Student - May 17, 2010


'I beg your pardon?' I asked, failing to comprehend. Stammers come back from the other end of the line. The person to whom I am talking is clearly displeased with my telephone call. She tries to tell me this nicely and in a civil manner: she's going to check, but I am actually not welcome to write a piece about the brown café in Orion. 'VeSte wants to avoid giving the wrong picture about the new student bar.' Appalled, I hang up. 'It's a secret whether barstools are placed on the left or the right', I mutter out of frustration to another student whom I don't even know.

For a moment, I take this as a personal assault on me as a student reporter. Why would I paint a wrong picture? I happen to be able to give very accurate pictures, I think. I do make mistakes, of course, even very silly ones, and numbers are particularly difficult. That's why I let almost all my articles - except columns - be proofread. Genuine mistakes are removed, while critical overtones may stay. Afterwards, anyone is free to direct angry letters, mails and telephone calls at these. (So far, it hasn't been too bad, but I'm curious about this column.) I feel that anything may be said. That a free press would move the world ahead is an opinion which VeSte doesn't seem to share. Is a brown café a state secret? Be glad if anyone listens at all.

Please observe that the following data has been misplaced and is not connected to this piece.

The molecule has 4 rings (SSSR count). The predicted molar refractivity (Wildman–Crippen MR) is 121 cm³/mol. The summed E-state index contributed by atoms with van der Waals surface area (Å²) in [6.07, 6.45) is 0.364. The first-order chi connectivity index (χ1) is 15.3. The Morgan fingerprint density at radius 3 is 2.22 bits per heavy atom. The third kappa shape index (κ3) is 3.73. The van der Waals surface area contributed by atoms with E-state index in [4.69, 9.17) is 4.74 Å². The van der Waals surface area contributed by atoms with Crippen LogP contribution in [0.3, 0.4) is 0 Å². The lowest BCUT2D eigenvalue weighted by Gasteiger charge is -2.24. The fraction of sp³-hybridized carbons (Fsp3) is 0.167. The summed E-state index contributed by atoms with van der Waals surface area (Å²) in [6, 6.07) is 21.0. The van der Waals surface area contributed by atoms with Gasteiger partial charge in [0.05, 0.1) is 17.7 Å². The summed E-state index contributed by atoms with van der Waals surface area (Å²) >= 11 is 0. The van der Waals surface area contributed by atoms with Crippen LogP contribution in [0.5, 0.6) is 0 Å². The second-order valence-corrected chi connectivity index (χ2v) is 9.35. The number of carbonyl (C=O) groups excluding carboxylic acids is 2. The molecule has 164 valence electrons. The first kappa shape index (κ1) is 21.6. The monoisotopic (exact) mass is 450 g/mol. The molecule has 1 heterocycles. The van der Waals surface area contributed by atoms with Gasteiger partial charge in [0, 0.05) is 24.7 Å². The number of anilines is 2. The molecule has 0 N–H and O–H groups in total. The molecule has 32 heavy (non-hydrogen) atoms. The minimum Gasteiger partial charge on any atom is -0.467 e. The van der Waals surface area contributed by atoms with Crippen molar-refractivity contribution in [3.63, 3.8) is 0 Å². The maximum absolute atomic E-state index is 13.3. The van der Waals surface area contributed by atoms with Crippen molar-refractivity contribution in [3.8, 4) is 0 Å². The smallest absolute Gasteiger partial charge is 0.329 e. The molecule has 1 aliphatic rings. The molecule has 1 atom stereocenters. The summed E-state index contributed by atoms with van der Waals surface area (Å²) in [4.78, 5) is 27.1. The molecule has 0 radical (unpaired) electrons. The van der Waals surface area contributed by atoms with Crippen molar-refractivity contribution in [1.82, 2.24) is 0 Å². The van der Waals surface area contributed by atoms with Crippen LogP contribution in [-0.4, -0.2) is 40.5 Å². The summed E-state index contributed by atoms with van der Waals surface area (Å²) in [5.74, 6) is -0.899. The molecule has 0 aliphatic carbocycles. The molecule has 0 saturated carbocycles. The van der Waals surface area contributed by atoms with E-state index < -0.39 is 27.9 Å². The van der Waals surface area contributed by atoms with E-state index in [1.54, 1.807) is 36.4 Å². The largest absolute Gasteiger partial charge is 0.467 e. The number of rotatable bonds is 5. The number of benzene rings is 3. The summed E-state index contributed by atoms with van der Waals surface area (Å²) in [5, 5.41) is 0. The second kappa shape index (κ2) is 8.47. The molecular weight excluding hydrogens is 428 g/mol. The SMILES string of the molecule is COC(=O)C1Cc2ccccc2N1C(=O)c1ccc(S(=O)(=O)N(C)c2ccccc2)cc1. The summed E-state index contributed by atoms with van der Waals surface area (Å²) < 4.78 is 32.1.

Oh well, it's not too difficult to bring down VeSte alone, which is just toeing the line. Everywhere, I come across the same secretive doings, or people who attach so many implications to something that not much of an opinion is left any more. A few weeks ago, someone suddenly wanted to retract his statements from being published. Do you know that permanent Resource journalists are not allowed to be present at the Participational Council meetings of Van Hall Larenstein?
In the midst of my frustrations, I sometimes overlook the fact that nine out of ten people are very friendly and willing to cooperate. And in fact, I ought to be appreciative of all the secrecy. That makes me think that my pieces are being read.